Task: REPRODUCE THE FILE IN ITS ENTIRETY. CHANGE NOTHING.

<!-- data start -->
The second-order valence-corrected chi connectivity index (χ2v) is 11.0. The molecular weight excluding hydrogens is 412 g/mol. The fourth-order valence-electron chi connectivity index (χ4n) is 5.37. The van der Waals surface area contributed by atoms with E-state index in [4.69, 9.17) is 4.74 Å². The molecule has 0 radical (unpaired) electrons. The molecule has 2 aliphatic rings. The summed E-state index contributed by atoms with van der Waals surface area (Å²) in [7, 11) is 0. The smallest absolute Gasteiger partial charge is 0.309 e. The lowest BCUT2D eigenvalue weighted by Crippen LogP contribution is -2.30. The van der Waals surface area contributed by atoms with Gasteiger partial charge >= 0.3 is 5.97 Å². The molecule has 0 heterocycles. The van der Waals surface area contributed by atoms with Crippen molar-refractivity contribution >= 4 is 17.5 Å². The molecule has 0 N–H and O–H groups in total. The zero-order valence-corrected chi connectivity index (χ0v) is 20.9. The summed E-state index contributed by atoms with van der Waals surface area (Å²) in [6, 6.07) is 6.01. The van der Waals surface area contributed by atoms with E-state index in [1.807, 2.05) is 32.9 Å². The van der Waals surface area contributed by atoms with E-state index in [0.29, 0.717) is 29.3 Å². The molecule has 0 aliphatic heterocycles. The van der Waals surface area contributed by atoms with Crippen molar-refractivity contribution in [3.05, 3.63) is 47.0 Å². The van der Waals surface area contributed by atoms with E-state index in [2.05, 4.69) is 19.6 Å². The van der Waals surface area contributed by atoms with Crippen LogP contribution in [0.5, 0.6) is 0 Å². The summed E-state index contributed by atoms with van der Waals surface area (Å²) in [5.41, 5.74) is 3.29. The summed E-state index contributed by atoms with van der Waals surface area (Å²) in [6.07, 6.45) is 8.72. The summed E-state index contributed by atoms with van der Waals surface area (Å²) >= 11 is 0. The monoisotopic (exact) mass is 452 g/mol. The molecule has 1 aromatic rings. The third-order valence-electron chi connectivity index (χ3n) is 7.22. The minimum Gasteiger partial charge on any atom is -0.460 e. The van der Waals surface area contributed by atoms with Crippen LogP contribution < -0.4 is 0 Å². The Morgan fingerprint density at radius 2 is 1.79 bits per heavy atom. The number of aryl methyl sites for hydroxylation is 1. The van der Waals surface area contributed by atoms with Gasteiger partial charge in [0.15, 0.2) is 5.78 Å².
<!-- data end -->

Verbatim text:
The second-order valence-corrected chi connectivity index (χ2v) is 11.0. The molecular weight excluding hydrogens is 412 g/mol. The fourth-order valence-electron chi connectivity index (χ4n) is 5.37. The van der Waals surface area contributed by atoms with E-state index in [4.69, 9.17) is 4.74 Å². The molecule has 0 radical (unpaired) electrons. The molecule has 2 aliphatic rings. The summed E-state index contributed by atoms with van der Waals surface area (Å²) in [7, 11) is 0. The smallest absolute Gasteiger partial charge is 0.309 e. The lowest BCUT2D eigenvalue weighted by Crippen LogP contribution is -2.30. The van der Waals surface area contributed by atoms with Gasteiger partial charge >= 0.3 is 5.97 Å². The molecule has 0 heterocycles. The van der Waals surface area contributed by atoms with Crippen molar-refractivity contribution >= 4 is 17.5 Å². The molecule has 0 N–H and O–H groups in total. The zero-order valence-corrected chi connectivity index (χ0v) is 20.9. The summed E-state index contributed by atoms with van der Waals surface area (Å²) in [6, 6.07) is 6.01. The van der Waals surface area contributed by atoms with E-state index in [1.807, 2.05) is 32.9 Å². The van der Waals surface area contributed by atoms with E-state index in [0.29, 0.717) is 29.3 Å². The molecule has 0 aliphatic heterocycles. The van der Waals surface area contributed by atoms with Crippen molar-refractivity contribution in [3.05, 3.63) is 47.0 Å². The van der Waals surface area contributed by atoms with E-state index in [2.05, 4.69) is 19.6 Å². The van der Waals surface area contributed by atoms with Crippen LogP contribution in [0.5, 0.6) is 0 Å². The summed E-state index contributed by atoms with van der Waals surface area (Å²) in [5.41, 5.74) is 3.29. The summed E-state index contributed by atoms with van der Waals surface area (Å²) in [6.07, 6.45) is 8.72. The summed E-state index contributed by atoms with van der Waals surface area (Å²) >= 11 is 0. The monoisotopic (exact) mass is 452 g/mol. The molecule has 1 aromatic rings. The third-order valence-electron chi connectivity index (χ3n) is 7.22. The minimum Gasteiger partial charge on any atom is -0.460 e. The van der Waals surface area contributed by atoms with Crippen LogP contribution < -0.4 is 0 Å². The Morgan fingerprint density at radius 2 is 1.79 bits per heavy atom. The number of aryl methyl sites for hydroxylation is 1. The van der Waals surface area contributed by atoms with Gasteiger partial charge in [0.15, 0.2) is 5.78 Å².